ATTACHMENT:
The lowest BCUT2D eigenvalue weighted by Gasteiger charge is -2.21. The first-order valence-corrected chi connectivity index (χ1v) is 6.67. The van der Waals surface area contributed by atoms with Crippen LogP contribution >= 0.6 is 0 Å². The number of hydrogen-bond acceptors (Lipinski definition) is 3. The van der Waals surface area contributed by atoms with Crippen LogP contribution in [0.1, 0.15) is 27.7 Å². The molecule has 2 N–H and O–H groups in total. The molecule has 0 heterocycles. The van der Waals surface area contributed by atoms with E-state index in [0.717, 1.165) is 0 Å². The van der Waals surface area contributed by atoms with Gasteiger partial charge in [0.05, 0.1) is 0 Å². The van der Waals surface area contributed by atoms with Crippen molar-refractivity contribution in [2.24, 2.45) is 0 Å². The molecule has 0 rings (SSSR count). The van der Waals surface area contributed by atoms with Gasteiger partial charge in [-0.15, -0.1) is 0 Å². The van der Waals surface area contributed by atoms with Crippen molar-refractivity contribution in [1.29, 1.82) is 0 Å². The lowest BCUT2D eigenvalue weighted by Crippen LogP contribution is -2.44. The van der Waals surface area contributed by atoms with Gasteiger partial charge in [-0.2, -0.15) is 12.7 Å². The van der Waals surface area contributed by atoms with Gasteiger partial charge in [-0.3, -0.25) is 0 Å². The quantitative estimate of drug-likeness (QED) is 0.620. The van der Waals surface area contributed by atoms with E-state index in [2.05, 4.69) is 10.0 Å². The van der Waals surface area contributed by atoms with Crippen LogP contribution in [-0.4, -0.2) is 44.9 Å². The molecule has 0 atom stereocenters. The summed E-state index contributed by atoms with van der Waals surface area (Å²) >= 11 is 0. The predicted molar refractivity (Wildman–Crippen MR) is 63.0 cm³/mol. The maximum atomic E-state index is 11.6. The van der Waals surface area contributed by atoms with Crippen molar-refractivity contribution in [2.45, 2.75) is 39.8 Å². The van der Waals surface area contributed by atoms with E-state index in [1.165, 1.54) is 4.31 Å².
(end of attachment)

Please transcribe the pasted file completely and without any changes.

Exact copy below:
The lowest BCUT2D eigenvalue weighted by Gasteiger charge is -2.21. The first-order valence-corrected chi connectivity index (χ1v) is 6.67. The van der Waals surface area contributed by atoms with Crippen LogP contribution >= 0.6 is 0 Å². The number of hydrogen-bond acceptors (Lipinski definition) is 3. The van der Waals surface area contributed by atoms with Crippen LogP contribution in [0.1, 0.15) is 27.7 Å². The molecule has 2 N–H and O–H groups in total. The molecule has 0 heterocycles. The van der Waals surface area contributed by atoms with E-state index in [0.717, 1.165) is 0 Å². The van der Waals surface area contributed by atoms with Gasteiger partial charge in [0.05, 0.1) is 0 Å². The van der Waals surface area contributed by atoms with Crippen molar-refractivity contribution in [2.24, 2.45) is 0 Å². The molecule has 0 rings (SSSR count). The van der Waals surface area contributed by atoms with Gasteiger partial charge in [-0.15, -0.1) is 0 Å². The van der Waals surface area contributed by atoms with Crippen molar-refractivity contribution in [1.29, 1.82) is 0 Å². The lowest BCUT2D eigenvalue weighted by Crippen LogP contribution is -2.44. The van der Waals surface area contributed by atoms with Gasteiger partial charge in [-0.2, -0.15) is 12.7 Å². The van der Waals surface area contributed by atoms with Gasteiger partial charge in [-0.3, -0.25) is 0 Å². The quantitative estimate of drug-likeness (QED) is 0.620. The van der Waals surface area contributed by atoms with E-state index in [2.05, 4.69) is 10.0 Å². The van der Waals surface area contributed by atoms with Crippen LogP contribution in [-0.4, -0.2) is 44.9 Å². The molecule has 0 atom stereocenters. The summed E-state index contributed by atoms with van der Waals surface area (Å²) >= 11 is 0. The predicted molar refractivity (Wildman–Crippen MR) is 63.0 cm³/mol. The maximum atomic E-state index is 11.6. The van der Waals surface area contributed by atoms with Crippen molar-refractivity contribution in [2.45, 2.75) is 39.8 Å². The van der Waals surface area contributed by atoms with E-state index in [1.165, 1.54) is 4.31 Å².